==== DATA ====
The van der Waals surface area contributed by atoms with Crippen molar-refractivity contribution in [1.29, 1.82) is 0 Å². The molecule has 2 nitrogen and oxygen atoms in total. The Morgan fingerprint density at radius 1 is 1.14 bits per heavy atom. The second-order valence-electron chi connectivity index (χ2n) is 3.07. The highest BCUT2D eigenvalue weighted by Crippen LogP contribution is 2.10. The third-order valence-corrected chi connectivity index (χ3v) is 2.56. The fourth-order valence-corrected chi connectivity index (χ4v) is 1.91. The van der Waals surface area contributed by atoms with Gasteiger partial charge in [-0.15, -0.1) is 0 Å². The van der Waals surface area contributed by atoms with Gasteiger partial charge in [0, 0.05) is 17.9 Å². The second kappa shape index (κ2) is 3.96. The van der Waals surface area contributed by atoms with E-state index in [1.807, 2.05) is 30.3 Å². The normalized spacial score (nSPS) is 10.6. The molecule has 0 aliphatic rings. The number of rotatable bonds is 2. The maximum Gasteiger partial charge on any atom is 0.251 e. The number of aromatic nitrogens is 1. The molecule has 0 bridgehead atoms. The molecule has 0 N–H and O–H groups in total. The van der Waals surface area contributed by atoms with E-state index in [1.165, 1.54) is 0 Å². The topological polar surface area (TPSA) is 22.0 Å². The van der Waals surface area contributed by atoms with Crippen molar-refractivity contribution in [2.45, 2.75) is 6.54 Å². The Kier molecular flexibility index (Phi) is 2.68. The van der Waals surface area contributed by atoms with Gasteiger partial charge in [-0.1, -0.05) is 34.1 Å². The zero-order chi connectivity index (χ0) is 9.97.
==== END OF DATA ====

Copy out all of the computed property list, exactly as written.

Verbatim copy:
The van der Waals surface area contributed by atoms with Crippen molar-refractivity contribution in [1.29, 1.82) is 0 Å². The molecule has 2 nitrogen and oxygen atoms in total. The Morgan fingerprint density at radius 1 is 1.14 bits per heavy atom. The second-order valence-electron chi connectivity index (χ2n) is 3.07. The highest BCUT2D eigenvalue weighted by Crippen LogP contribution is 2.10. The third-order valence-corrected chi connectivity index (χ3v) is 2.56. The fourth-order valence-corrected chi connectivity index (χ4v) is 1.91. The van der Waals surface area contributed by atoms with Gasteiger partial charge in [-0.15, -0.1) is 0 Å². The van der Waals surface area contributed by atoms with Gasteiger partial charge in [0, 0.05) is 17.9 Å². The second kappa shape index (κ2) is 3.96. The van der Waals surface area contributed by atoms with E-state index in [1.807, 2.05) is 30.3 Å². The normalized spacial score (nSPS) is 10.6. The molecule has 0 aliphatic rings. The number of rotatable bonds is 2. The maximum Gasteiger partial charge on any atom is 0.251 e. The number of aromatic nitrogens is 1. The molecule has 0 bridgehead atoms. The molecule has 0 N–H and O–H groups in total. The van der Waals surface area contributed by atoms with E-state index in [1.165, 1.54) is 0 Å². The topological polar surface area (TPSA) is 22.0 Å². The van der Waals surface area contributed by atoms with Crippen molar-refractivity contribution in [2.45, 2.75) is 6.54 Å². The Kier molecular flexibility index (Phi) is 2.68. The van der Waals surface area contributed by atoms with Gasteiger partial charge in [-0.1, -0.05) is 34.1 Å². The zero-order chi connectivity index (χ0) is 9.97.